Megan Thee Stallion's rallying cry for fans to fight for her freedom from her record label sparked a forceful response. When the stipulations of her imbalanced recording contract were revealed in her lawsuit against the label, 1501 Certified Entertainment, Meg's Hotties were even more convinced that intervention was required. Then, the CEO of 1501, Carl Crawford, did an interview with Billboard and denied all of the Houston rapper's accusations. We are now left in the middle of a "he said, she said" situation, where the claims being made by both parties are equally wild and damning. 

Crawford is tracing the root of this mess to Meg's desire to get out of her deal with 1501 in favor of signing with Roc Nation. While Meg told the masses that her label was blocking her from releasing new music because she had requested to renegotiate her contract, Crawford insists that her expectations weren't that simple. "Their real plan was to get you out of my contract so they can sign you to Roc Nation," Crawford told Billboard, while directly addressing Meg. "Then, she's getting $100,000 a show and she don't want to pay up. That's what the issue was about. She signed with Roc Nation in August and decided she didn't wanna pay me no more."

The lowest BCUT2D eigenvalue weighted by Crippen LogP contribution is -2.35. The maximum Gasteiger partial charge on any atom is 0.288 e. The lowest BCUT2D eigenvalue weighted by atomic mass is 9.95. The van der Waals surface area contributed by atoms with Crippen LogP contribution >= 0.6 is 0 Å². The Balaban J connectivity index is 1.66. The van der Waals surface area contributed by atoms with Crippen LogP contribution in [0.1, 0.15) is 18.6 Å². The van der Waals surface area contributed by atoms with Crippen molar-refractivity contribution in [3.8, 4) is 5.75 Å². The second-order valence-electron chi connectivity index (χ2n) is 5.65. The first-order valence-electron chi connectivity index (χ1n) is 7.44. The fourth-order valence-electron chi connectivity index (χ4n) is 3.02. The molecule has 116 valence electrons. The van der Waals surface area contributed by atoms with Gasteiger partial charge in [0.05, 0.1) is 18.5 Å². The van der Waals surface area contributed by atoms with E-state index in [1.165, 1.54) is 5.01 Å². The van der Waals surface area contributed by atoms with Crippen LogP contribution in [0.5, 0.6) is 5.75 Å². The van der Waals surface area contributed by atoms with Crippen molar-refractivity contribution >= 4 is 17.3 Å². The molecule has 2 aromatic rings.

Megan Thee Stallion Carl Crawford 1501 Certified Entertainment Label LawsuitCarmen Mandato/Getty Images

Crawford is convinced that Meg stopped paying him his contractually-obligated share of her income as a "strong-arm tactic" to get her released to the Roc. However, this isn't the only tactic Crawford says she's using to win this battle. "Ok, tell everybody your definition of negotiating. Your definition is, 'OK. I'm going to send Suge Knight's old lawyers to come in, and it's a stick-up...' Of course, I'm like, 'This isn't a negotiation. This is a robbery.'"

In the interview, Crawford repeatedly mentioned the forcefulness of Meg's lawyers, even suggesting they "want to take [him] out." He also alleged, "they're threatening me, my kids, everybody", but the "they" he was referring to in this context was vague. Her legal team's desired outcome from this intimidation is that Crawford will agree to reduce her four-album deal to just one, so she can be freed ASAP. Crawford is not too willing to cooperate since Meg has supposedly been stiffing him of his fees and also because her own mother and her current manager, T. Farris, were the ones responsible for writing up her contract. Therefore, he doesn't see anything unfair about her arrangement. 

We'll have to wait and see how this unfolds, but Meg has obtained a temporary restraining order from 1501 that allows her to drop her debut album Suga this Friday!